Past or Present; Which Exposures Predict Metabolomic Aging Better? The Doetinchem Cohort Study

AP Smit*, GCM Herber, LM Kuiper, B Loef, HSJ Picavet, WMM Verschuren

*Corresponding author for this work

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People age differently. Differences in aging might be reflected by metabolites, also known as metabolomic aging. Predicting metabolomic aging is of interest in public health research. However, the added value of longitudinal over cross-sectional predictors of metabolomic aging is unknown. We studied exposome-related exposures as potential predictors of metabolomic aging, both cross-sectionally and longitudinally in men and women. We used data from 4 459 participants, aged 36–75 of Round 4 (2003–2008) of the long-running Doetinchem Cohort Study (DCS). Metabolomic age was calculated with the MetaboHealth algorithm. Cross-sectional exposures were demographic, biological, lifestyle, and environmental at Round 4. Longitudinal exposures were based on the average exposure over 15 years (Round 1 [1987–1991] to 4), and trend in these exposure over time. Random Forest was performed to identify model performance and important predictors. Prediction performances were similar for cross-sectional and longitudinal exposures in both men (R2 6.8 and 5.8, respectively) and women (R2 14.8 and 14.4, respectively). Biological and diet exposures were most predictive for metabolomic aging in both men and women. Other important predictors were smoking behavior for men and contraceptive use and menopausal status for women. Taking into account history of exposure levels (longitudinal) had no added value over cross-sectionally measured exposures in predicting metabolomic aging in the current study. However, the prediction performances of both models were rather low. The most important predictors for metabolomic aging were from the biological and lifestyle domain and differed slightly between men and women.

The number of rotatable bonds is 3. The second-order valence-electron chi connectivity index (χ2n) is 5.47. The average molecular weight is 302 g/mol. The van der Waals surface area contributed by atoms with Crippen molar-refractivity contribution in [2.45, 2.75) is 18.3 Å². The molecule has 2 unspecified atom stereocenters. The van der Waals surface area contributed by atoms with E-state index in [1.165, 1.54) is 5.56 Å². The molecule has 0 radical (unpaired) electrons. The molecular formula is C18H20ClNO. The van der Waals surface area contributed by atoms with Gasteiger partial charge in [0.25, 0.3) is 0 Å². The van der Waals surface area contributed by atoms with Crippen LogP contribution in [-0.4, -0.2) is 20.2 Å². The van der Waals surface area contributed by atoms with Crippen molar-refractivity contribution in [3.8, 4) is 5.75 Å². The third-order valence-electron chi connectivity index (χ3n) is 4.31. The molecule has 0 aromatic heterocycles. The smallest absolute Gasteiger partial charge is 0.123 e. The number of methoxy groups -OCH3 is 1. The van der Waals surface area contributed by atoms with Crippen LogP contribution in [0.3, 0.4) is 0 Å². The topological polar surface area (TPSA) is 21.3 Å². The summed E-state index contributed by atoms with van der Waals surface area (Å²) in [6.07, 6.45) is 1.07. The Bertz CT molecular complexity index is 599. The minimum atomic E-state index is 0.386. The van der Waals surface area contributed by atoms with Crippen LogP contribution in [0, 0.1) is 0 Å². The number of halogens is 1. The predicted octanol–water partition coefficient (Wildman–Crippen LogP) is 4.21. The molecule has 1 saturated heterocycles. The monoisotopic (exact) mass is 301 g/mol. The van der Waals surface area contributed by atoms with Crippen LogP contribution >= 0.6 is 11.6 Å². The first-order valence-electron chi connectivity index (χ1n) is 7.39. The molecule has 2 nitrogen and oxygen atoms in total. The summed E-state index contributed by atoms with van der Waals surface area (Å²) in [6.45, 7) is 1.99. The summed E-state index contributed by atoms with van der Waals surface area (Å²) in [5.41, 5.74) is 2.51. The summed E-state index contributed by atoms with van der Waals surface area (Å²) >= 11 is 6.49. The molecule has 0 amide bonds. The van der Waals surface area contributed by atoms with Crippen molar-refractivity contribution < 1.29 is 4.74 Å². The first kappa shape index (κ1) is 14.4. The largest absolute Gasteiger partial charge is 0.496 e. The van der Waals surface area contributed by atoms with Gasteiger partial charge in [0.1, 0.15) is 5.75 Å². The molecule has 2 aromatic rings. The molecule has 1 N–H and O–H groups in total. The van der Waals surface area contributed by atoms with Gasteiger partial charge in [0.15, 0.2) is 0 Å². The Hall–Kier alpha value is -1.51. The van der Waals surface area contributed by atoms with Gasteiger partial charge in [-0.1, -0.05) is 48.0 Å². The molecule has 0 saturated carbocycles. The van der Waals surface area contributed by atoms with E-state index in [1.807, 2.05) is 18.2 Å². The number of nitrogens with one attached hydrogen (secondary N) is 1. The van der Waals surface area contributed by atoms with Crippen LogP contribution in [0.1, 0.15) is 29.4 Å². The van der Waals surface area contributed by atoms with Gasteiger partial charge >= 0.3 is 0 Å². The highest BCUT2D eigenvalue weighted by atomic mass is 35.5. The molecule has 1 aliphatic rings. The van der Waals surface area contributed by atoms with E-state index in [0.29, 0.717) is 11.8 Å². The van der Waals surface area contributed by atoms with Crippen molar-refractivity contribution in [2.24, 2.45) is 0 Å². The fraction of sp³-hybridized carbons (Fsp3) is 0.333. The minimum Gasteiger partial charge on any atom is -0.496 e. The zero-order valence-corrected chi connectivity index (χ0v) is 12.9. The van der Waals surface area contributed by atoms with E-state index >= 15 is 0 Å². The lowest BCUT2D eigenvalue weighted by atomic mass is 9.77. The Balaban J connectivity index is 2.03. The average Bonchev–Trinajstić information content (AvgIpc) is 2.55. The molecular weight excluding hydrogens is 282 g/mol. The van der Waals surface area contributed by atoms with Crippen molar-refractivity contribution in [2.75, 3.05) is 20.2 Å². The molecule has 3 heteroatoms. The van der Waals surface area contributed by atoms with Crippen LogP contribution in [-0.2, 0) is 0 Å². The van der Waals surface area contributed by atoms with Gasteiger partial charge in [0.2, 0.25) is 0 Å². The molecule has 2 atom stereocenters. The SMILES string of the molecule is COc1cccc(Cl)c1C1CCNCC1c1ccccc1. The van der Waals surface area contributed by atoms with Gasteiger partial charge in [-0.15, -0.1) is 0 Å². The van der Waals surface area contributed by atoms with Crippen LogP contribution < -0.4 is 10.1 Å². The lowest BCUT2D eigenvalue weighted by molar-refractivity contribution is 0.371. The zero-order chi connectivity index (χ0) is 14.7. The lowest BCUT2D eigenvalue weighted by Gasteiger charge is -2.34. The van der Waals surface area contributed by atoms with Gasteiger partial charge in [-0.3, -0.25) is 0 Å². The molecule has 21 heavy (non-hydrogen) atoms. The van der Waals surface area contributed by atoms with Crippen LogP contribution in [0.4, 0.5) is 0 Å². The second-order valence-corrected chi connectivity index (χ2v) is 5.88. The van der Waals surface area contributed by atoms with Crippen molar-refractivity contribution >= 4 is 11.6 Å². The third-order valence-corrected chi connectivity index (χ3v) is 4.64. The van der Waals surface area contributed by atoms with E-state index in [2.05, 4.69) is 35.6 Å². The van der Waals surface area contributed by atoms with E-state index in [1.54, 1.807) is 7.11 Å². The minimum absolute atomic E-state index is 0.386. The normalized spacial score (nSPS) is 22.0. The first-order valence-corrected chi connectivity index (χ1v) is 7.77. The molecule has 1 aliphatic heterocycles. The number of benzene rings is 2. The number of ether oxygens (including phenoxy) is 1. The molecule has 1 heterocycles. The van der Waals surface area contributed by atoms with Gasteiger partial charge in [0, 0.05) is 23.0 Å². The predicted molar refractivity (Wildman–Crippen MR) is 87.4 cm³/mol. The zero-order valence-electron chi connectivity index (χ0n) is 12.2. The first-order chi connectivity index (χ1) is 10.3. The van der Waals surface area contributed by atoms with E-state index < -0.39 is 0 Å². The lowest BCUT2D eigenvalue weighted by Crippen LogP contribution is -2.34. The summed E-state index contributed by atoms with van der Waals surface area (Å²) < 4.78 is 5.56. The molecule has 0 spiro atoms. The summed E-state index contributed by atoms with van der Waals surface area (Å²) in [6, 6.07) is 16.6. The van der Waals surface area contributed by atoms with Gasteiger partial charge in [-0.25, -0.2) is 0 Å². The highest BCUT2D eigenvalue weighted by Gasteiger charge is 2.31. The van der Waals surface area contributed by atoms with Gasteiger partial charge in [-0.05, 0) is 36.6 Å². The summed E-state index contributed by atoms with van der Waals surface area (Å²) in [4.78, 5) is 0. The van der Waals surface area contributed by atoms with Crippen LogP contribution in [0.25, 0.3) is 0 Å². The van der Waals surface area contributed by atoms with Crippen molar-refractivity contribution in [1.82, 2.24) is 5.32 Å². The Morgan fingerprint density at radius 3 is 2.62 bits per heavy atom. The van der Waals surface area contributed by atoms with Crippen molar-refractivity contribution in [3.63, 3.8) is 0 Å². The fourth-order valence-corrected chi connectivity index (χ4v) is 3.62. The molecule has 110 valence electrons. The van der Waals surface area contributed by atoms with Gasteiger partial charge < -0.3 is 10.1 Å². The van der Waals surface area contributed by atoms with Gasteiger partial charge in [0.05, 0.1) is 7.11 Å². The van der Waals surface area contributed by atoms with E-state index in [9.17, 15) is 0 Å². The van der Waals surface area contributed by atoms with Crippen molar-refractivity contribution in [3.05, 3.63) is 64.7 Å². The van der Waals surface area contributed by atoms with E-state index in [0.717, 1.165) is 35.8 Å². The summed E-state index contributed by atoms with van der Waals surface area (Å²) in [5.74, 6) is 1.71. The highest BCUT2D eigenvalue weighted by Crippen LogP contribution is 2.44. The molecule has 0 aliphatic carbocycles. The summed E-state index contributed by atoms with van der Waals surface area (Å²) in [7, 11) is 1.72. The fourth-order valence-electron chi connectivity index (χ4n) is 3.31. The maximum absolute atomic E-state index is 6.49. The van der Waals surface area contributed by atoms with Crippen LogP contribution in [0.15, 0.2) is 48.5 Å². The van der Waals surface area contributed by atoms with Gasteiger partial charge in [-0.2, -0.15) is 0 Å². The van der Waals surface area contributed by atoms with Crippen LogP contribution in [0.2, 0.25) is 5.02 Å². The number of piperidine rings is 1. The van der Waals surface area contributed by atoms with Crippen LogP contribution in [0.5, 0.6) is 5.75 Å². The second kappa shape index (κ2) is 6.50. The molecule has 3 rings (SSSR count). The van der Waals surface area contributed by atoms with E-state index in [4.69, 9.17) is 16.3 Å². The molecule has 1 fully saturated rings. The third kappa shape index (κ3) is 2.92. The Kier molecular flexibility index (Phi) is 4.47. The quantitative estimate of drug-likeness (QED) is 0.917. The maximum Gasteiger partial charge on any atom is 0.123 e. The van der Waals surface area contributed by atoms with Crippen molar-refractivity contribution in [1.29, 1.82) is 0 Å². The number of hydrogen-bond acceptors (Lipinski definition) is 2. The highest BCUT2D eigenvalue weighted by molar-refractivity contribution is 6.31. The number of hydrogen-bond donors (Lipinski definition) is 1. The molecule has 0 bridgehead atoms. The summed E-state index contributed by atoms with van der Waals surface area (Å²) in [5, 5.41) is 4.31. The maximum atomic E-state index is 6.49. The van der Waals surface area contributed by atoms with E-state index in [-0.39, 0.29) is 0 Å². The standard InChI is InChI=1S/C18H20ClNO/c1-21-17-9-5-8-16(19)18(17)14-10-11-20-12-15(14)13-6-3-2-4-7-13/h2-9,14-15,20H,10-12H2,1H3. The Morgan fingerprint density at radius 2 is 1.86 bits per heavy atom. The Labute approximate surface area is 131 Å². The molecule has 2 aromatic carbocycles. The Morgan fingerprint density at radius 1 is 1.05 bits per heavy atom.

Original languageEnglish
Article numberglad202
Number of pages8
JournalJournals of Gerontology Series A-Biological Sciences and Medical Sciences
Issue number2
Early online date29 Aug 2023
Publication statusPublished - 1 Feb 2024

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Publisher Copyright:
© The Author(s) 2023. Published by Oxford University Press on behalf of The Gerontological Society of America.


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